“It’s impossible to depict on film what’s actually going on in your heart during moments like that. Literally, it was as if God laid his hand on me. The air was so thick I could almost taste it. I could feel God’s presence as if He was telling me, ‘I’m not going to let you get angry, I’m not going to let you blow this.’ The only way to describe it was this very intense and powerful sense of love. It was so thick around me that I was unable to do what I thought I was there to do.” (It’s implied in the film that Douglass was seeking a chance to kill his one-time attacker, the man who had brutalized his sister.)
“As I unloaded on him about Leslie, who suffered far more than me, I felt as if my body was full of water and my head full of poison. Then as I got up and put my hand on the door, I turned around and looked back at him and thought, ‘There’s more to this.’ I went back to the table, as if pulled by a magnet, and after an eternity of silence, something completely unexpected came out of my mouth. ‘I forgive you.’
“It was not at all what I was there to do. I had told Ake, ‘My father was a minister and he taught me that I was always to forgive. I can’t. It’s not in me to do that.’ But when those words ‘I forgive you’ were spoken, I just fell back in the chair, suddenly feeling as if the bottoms of my feet opened up and the water and hatred were pouring out over the floor. I could almost see it. At the same time, it felt like a clamp was taken off my chest and I could breathe again for the first time in 15 years. I remember walking out the doors of the prison and feeling like the sky was bluer, the trees were greener. All my senses were just extraordinarily heightened. It was a life-changing experience.”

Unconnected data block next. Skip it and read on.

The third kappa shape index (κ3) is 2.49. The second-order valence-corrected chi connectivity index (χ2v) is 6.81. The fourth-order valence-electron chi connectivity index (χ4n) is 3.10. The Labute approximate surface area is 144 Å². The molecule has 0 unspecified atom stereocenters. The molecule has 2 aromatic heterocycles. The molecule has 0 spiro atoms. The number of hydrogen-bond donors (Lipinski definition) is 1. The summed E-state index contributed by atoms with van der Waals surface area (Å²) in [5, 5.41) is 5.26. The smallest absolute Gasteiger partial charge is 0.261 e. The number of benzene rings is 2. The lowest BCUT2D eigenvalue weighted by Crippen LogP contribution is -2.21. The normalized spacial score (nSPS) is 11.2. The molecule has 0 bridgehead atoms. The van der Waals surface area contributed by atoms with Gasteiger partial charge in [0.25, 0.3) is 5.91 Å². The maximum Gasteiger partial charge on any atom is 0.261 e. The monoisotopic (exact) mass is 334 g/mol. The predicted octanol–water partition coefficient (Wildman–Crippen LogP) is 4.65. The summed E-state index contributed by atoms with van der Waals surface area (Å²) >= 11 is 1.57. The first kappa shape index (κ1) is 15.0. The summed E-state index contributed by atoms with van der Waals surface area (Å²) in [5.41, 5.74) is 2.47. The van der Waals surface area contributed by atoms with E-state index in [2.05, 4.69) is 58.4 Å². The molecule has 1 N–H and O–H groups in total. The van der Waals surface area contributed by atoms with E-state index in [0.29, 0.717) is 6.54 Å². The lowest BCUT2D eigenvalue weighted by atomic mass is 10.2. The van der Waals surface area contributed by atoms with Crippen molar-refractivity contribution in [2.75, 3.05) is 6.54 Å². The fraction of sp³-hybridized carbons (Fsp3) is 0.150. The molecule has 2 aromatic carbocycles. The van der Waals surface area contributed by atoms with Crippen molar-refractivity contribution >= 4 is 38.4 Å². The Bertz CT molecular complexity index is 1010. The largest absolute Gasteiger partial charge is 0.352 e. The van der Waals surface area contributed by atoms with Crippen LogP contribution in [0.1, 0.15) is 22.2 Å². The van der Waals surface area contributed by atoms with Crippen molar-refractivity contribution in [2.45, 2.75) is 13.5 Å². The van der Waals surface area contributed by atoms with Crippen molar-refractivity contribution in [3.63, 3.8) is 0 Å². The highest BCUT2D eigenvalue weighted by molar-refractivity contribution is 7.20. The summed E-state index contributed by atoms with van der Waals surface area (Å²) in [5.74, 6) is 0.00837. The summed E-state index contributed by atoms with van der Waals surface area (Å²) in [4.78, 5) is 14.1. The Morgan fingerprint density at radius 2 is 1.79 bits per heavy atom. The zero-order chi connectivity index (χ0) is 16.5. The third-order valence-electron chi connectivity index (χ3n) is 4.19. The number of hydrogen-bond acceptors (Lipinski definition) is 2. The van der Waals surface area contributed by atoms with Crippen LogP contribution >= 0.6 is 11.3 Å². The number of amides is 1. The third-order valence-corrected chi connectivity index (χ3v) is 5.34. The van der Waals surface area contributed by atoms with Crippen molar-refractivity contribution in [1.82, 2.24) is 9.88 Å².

What was Glen Ake’s reaction to this?
“He just sobbed.
“He’s still in prison. In fact, we shot scenes from the film in that very prison. The last night of filming, I actually saw him. He had turned his light on in his cell at about 2 in the morning and I could see him through his window.”
Sitting in that interrogation room, amid the memories of the Douglass family’s night of horror and torment, Ake suddenly confessed something extraordinary to Sen. Douglass. He had become a Christian.
O. S. Hawkins, president of GuideStone Financial Resources, knew Richard Douglass and has seen the movie.
“Heaven’s Rain is the true and gripping story of how even the most horrendous of life’s tragedies can ultimately result in the power of forgiveness,” Hawkins said. “I have known and loved this family before their night of horror and afterwards. This is no fictitious tale but an experiential reality beaten out on the anvil of personal experience by the two Douglass children. This film will put you on the edge of your seat, and when all is said and done ‘weeping may endure for a night but joy will come in the morning.'”
Jack Graham, pastor of Prestonwood Baptist Church in Plano, Texas, also knew Richard Douglass.
“As a young pastor in Oklahoma in the 1970s, I was deeply saddened by the tragedy involving my friend Dr. Richard Douglass and his wife and two children,” Graham. “I am now so grateful that his son, Brooks, has shared the Douglass family story powerfully through Heaven’s Rain. This story of pain and suffering and sorrow is now a message of hope and redemption for the world.”
Heaven’s Rain is opening in theaters in a limited release. (Visit the film’s website at www.heavensrainmovie.com.) It is rated R for the subject matter and a brief depiction of the home invasion. For the detailed review of Heaven’s Rain go to: http://moviereporter.com/. Phil Boatwright reviews films from a Christian perspective for Baptist Press and is the author of “Movies: The Good, The Bad, and the Really, Really Bad,” available on Amazon.com. He also writes about Hollywood for previewonline.org.